Cambridge Analytica And Facebook
Post date: Mar 23, 2018 2:15:31 PM
On March 22, 2018, Amanda Jayatissa checked her application permissions on Facebook. She did so in the wake of a major news story - a data firm, having used the private information of millions of Facebook users to build personal profiles of them, and sell them on to third parties.
As Amanda found, the revelations made in the wake of Cambridge Analytica have implications for all of us. An app she had downloaded for Calvin and Hobbes quotes also gained access to her political and religious views. Another leak came from a surprising quarter – the iPhoto app, which gleaned not just her personal interests and her hometown, but her friend’s interests, hometowns, personal descriptions, shared photos and videos, and educational histories.
“I don’t remember ever signing into iPhoto using Facebook. I generally use iCloud for that. I don’t remember agreeing to any of this. My friends, whose privacy I have unknowingly put at risk, have definitely not agreed to this,” she said.
Amanda's reaction is not unusual. As Nalaka Gunawardena pointed out in an interview with Ada Derana, "Inadvertently, without thinking too much through it, many of us disclose our key personal data when signing up [for third party apps]."
According to an article by the Guardian, Cambridge Analytica and specifically Christopher Wylie, a data scientist there, came up with a plan to harvest data from Facebook profiles from millions of American voters. From there, psychological and political files could be created of them, and political ads tailored to target and manipulate them.
Researchers from Cambridge Analytica simply asked users to take a personality survey via an app, which also harvested private information from their profiles and, significantly, their friend's profiles. Facebook has since banned this practise, though it was allowed in 2014.
According to the New York Times, as many as 50 million raw profiles were given to Cambridge Analytica - only 270,000 of them had consented, and even they were told the data would be used for "academic purposes".
A documentary on Channel 4 revealed much about Cambridge Analytica’s inner workings. The reporter posed as a Sri Lankan election agent,. During the discussion, it was revealed that Cambridge Analytica offered a host of services, including, if needed, deliberately entrapping candidates.
In the follow-up segment, it was revealed that Cambridge Analytica had also been involved in the US election. Analytica’s representative contended that much of the smear campaign on Hillary Clinton online was thanks to their work. He also spoke about digging deep into unconscious hopes and fears, and how these could be used for manipulation.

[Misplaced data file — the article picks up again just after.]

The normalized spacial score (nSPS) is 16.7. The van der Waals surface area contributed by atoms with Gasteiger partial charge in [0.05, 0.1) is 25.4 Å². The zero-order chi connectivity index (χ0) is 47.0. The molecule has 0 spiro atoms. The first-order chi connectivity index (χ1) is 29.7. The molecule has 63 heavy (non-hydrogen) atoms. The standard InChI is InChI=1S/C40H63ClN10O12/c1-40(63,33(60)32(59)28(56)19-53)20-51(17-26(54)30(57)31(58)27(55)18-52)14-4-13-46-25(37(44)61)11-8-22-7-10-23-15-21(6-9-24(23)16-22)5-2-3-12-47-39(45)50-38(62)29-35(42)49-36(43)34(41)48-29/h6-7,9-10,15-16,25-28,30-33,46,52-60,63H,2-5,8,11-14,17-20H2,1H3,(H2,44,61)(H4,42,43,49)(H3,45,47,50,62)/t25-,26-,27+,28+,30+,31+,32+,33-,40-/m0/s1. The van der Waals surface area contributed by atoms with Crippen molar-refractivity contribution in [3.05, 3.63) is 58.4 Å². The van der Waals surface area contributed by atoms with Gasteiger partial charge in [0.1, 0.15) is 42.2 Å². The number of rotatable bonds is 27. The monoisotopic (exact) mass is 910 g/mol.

Meanwhile, WhatsApp co-founder Brian Acton tweeted that it was time to delete Facebook. As stock prices for the company plunged, Zuckerberg issued a statement on Facebook, committing to an audit of all apps that used personal information, removing access to personal data for a user if an app hadn’t been used in 3 months, and ensuring easier access to the existing tool allowing a user to control what personal information is shared with the apps being used.
Several people have pointed out that some of Cambridge Analytica's claim to be able to manipulate elections could be largely sales-patter; in that simply using the data gleaned from a personality quiz wouldn't be enough to predict individual political orientation. The Guardian also pointed out that the problems of racism, misogyny and other social issues that plagued America predated the advent of social media. However, the story raises wider issues of privacy on social media platforms - it highlights how easily people will give personal information away and what it could, potentially, be used for by unethical companies.
What if I Don't Want To Delete Facebook?
Below, in Amanda’s words, is how to access the tool to control what information you share when you download an application on Facebook, until they make it more publicly accessible.
“Click the little arrow on the top right of your Facebook page, and go to Settings. On the left, you’ll see a tab for Apps, so click on that. You’ll see a list of Apps that are logged in with Facebook, thereby giving them access to certain information. If you click on each individual App, it’ll show you what this information is. If you do feel uncomfortable with the access that some Apps have, there will be an option to remove the App (it’s right at the very bottom, in very tiny letters). In the future, especially when you are signing up for something, consider actually filling out the form rather than lazily hitting the “sign up with Facebook” button (as I have always done if the option was presented), and if you do, make sure you read exactly what you are giving them access to.”
The Settings section will also give you access to a separate ‘Ads’ section, where you can restrict what information you’ve allowed Facebook to access for targeted ads. Click on “Your Information” and de-select any information you would not like to share with Facebook for advertising. You can also limit the audience who can see social actions paired with ads, or hide ad topics you don’t want to see. Learn more here.
The “Data Detox” Kit by Tactical Technology Collective provides detailed instructions on how to control the data that you share not just on Facebook but also via Google and through your phone. “The Complete Guide to Facebook Privacy” on Wired also has good tips for Facebook, as does Facebook’s own “Privacy Basics”.